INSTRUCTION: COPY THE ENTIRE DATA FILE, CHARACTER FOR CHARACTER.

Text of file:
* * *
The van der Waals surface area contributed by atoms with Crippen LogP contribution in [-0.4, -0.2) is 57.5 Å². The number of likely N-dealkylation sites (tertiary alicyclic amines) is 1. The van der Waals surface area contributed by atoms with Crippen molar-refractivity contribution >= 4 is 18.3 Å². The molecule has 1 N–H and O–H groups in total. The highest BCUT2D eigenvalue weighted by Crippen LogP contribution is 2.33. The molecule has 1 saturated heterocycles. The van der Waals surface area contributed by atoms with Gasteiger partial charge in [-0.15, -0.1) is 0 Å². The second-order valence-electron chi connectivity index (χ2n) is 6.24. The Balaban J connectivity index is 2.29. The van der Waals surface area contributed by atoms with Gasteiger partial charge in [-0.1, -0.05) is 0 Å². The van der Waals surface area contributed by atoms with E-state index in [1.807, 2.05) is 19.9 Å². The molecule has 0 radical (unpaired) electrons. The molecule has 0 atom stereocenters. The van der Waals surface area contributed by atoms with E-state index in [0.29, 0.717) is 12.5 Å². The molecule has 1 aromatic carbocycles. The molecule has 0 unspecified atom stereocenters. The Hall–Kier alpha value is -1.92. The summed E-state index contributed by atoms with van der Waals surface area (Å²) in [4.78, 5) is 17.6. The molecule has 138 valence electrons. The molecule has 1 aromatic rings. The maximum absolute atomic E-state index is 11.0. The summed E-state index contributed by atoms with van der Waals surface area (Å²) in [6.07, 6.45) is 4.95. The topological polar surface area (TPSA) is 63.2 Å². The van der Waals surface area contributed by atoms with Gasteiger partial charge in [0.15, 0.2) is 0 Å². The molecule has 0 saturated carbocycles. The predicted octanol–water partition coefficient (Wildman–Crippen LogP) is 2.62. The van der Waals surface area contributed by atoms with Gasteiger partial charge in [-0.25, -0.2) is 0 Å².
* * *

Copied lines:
The van der Waals surface area contributed by atoms with Crippen LogP contribution in [-0.4, -0.2) is 57.5 Å². The number of likely N-dealkylation sites (tertiary alicyclic amines) is 1. The van der Waals surface area contributed by atoms with Crippen molar-refractivity contribution >= 4 is 18.3 Å². The molecule has 1 N–H and O–H groups in total. The highest BCUT2D eigenvalue weighted by Crippen LogP contribution is 2.33. The molecule has 1 saturated heterocycles. The van der Waals surface area contributed by atoms with Gasteiger partial charge in [-0.15, -0.1) is 0 Å². The second-order valence-electron chi connectivity index (χ2n) is 6.24. The Balaban J connectivity index is 2.29. The van der Waals surface area contributed by atoms with Gasteiger partial charge in [-0.1, -0.05) is 0 Å². The van der Waals surface area contributed by atoms with E-state index in [1.807, 2.05) is 19.9 Å². The molecule has 0 radical (unpaired) electrons. The molecule has 0 atom stereocenters. The van der Waals surface area contributed by atoms with E-state index in [0.29, 0.717) is 12.5 Å². The molecule has 1 aromatic carbocycles. The molecule has 0 unspecified atom stereocenters. The Hall–Kier alpha value is -1.92. The summed E-state index contributed by atoms with van der Waals surface area (Å²) in [4.78, 5) is 17.6. The molecule has 138 valence electrons. The molecule has 1 aromatic rings. The maximum absolute atomic E-state index is 11.0. The summed E-state index contributed by atoms with van der Waals surface area (Å²) in [6.07, 6.45) is 4.95. The topological polar surface area (TPSA) is 63.2 Å². The van der Waals surface area contributed by atoms with Gasteiger partial charge in [0.15, 0.2) is 0 Å². The molecule has 0 saturated carbocycles. The predicted octanol–water partition coefficient (Wildman–Crippen LogP) is 2.62. The van der Waals surface area contributed by atoms with Gasteiger partial charge in [-0.25, -0.2) is 0 Å².